I recently acquired a rare Dorothy Parker photo I had never seen in more than 20 years of collecting. I was familiar with the image, because a similar one is on a dust jacket (The Poetry and Short Stories of Dorothy Parker, Modern Library) and it appears it was taken moments apart. This image is on Getty Images to license; but the one I found was a little more candid, and Mrs. Parker is not looking directly into the camera.
The problem was that it was covered in the markings of various newspaper editors. It looks like the photo came from a newspaper morgue. It had at least five kinds of crop marks, had been retouched to make Mrs. Parker’s lips more full, and the background was painted out. But what really bothered me were the stripes of white paint that block a large part of the image.
I knew I wanted to get the photo back to close to what it originally looked like. According to the data on Getty Images—which can’t be trusted—the photo was from January 1, 1932. If the date is to be believed, and I have no reason to doubt it, then Mrs. Parker is 38 years old. This was a big year for her, because it was when her relationship with future second husband Alan Campbell was beginning (married in 1934) and she was writing a lot of short fiction that is popular today. So I knew the photo was a valuable record from this era.
I consulted my friends on Facebook, and they asked their friends. It was a lot of back and forth, with opinions and ideas of how to do it. I thought chemicals would be the way to go. It was suggested to use ethyl alcohol, lighter fluid, and Bestine solvent and thinner (used to remove rubber cement). I ordered the Bestine, and while waiting for it to arrive, read the comments on Facebook:
Kelley wrote: “You can possibly take a small swab with ethyl alcohol to see if that will remove any of the grease pencil; however, be sure to do a small test patch before applying to the overall surface. Good luck.”
But then Nora got me really thinking if I should just leave the photo alone, and suggested hiring a conservation specialist: “Depending on the goals of the owner, this is a case of where virtual restoration w a photo editing program is useful. A professional conservator specializing in photographs could be consulted, but the marks are not accidental. They are part of the artifact’s original use and context and have meaning. Seek here by specialty and area.”
John weighed in: “Copy them and Photoshop why change the history of the object?”
So I took all of the comments, and there were about 40, to heart. The Bestine arrived and I was ready to go. Here’s the process:
First I cleaned the photo of dust using cotton balls. It was dirty. I scanned it. I then used a number 2 eraser to lightly remove the pencil markings. Incredibly they came right off. This was encouraging. The photo was starting to show itself. But also some of the white paint was also rubbing off, which was curious but also good to know.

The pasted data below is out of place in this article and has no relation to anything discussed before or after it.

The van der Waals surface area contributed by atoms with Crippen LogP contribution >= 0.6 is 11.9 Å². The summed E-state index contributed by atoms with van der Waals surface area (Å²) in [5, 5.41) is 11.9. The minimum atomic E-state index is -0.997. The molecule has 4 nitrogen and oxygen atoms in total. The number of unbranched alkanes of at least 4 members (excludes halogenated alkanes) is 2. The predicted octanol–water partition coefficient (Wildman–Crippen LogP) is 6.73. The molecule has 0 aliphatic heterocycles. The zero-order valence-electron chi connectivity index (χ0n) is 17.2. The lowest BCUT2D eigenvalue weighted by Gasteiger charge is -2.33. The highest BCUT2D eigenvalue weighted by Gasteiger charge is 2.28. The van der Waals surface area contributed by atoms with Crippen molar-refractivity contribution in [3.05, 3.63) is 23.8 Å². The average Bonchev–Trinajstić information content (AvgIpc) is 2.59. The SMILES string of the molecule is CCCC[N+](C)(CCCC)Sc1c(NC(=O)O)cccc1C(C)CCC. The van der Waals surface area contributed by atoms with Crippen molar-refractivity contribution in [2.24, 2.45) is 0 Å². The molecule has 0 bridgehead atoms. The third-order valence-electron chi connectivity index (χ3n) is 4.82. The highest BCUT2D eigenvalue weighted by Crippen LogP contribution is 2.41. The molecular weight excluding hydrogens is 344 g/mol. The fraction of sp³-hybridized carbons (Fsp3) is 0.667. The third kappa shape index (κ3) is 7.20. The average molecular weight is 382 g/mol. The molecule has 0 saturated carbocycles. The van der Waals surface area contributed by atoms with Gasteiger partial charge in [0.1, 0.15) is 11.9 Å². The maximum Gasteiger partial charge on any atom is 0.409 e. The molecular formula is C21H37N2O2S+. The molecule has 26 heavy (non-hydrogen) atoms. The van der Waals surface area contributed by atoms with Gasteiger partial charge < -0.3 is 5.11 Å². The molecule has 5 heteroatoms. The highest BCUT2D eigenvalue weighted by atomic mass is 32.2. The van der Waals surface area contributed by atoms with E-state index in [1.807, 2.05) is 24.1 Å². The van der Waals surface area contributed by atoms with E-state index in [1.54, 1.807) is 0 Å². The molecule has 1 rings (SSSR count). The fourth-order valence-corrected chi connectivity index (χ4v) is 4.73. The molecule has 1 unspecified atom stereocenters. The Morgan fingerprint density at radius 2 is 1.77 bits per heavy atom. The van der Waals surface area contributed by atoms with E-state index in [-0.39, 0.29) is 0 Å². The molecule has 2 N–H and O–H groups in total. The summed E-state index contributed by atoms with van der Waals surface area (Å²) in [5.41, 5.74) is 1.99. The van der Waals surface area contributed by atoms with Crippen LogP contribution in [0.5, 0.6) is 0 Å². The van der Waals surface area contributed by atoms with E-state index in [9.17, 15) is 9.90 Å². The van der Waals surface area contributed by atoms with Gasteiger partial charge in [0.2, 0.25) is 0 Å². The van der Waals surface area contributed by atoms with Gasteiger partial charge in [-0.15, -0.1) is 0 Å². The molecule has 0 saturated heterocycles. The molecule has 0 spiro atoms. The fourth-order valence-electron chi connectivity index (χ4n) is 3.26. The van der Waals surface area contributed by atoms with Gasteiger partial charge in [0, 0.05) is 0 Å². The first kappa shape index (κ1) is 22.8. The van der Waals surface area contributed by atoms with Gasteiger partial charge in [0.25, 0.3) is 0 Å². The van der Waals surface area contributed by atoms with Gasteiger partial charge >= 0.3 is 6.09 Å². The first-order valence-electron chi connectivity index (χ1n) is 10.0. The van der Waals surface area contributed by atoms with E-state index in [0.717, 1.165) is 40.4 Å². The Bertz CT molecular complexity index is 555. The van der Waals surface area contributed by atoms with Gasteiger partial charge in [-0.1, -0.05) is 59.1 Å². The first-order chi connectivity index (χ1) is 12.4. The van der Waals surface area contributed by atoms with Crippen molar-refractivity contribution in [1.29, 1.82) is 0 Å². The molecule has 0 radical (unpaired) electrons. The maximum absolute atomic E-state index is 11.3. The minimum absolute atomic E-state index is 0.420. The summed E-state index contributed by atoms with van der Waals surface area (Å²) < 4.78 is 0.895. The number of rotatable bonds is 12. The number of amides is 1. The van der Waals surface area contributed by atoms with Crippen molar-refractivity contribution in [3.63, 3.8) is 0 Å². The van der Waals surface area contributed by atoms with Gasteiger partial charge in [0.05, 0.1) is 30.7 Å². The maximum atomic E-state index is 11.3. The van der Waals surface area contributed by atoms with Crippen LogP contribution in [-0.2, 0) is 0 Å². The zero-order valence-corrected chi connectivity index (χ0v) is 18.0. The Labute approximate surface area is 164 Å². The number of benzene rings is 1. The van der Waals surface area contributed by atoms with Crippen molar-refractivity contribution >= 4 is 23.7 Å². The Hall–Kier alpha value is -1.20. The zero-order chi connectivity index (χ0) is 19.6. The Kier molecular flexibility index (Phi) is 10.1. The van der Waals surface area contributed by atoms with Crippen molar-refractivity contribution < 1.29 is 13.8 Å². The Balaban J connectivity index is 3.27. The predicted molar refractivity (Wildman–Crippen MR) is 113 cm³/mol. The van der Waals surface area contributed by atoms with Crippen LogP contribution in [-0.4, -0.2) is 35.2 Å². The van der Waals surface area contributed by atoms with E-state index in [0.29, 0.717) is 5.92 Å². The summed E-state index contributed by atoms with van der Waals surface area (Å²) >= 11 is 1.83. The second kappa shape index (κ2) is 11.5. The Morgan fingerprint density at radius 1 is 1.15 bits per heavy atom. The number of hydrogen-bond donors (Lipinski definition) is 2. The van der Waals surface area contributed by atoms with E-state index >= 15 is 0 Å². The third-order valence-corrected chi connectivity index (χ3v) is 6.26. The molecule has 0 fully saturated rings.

I opened the Bestine. I had cotton swabs and balls, and a cloth. Using the directions from the comments, I started on one small part at the edge of the image (not Mrs. Parker’s face). It seems like as soon as I swabbed, the Bestine evaporated and the white paint stayed in place, but lightly faded a bit. I did this for about 15 minutes with no good results. Then I had an idea. Water.
I had a cup of water on the table and dipped a swab in. The paint came right off. Then it all came off. Using a cotton ball and water, I lightly applied water in steaks from top to bottom. All the white paint and grease pencil residue came right off. I used more water to remove the remainder of the paint. A few pieces of the image, small flecks, were lifted off where the paint had pooled. But I could finally see the entire image without any markings. However, it was left with deep gouges from where the editor’s pencils and rulers had come down hard on the image itself. It was lined with a thin line of no gelatin left, and pieces flaked off.
I let the image dry overnight; it was staring to curl up. I put it between two books to dry. The next day I scanned it again, to show it with the markings removed.
I have fairly meager Photoshop skills, but I took a crack at it. I wanted to get rid of the white patches, flakes, and lines left by removing the paint.
I am not 100% satisfied with how it looks now, but I am happy to add another Dorothy Parker photo to my collection. There are really only around 30-40 photos of her that are useable for seeing what she looked like. And of that, there are less than 10 that are decent portraits. So to reclaim an image of her before WWII is nice to have. What I’ll do next with the image I do not know.
Thanks to all who offered me their suggestions on the hive mind of Facebook.
If you want to know more about Dorothy Parker, you could pick up my book A Journey Into Dorothy Parker’s New York, which has many of my rare images of her included.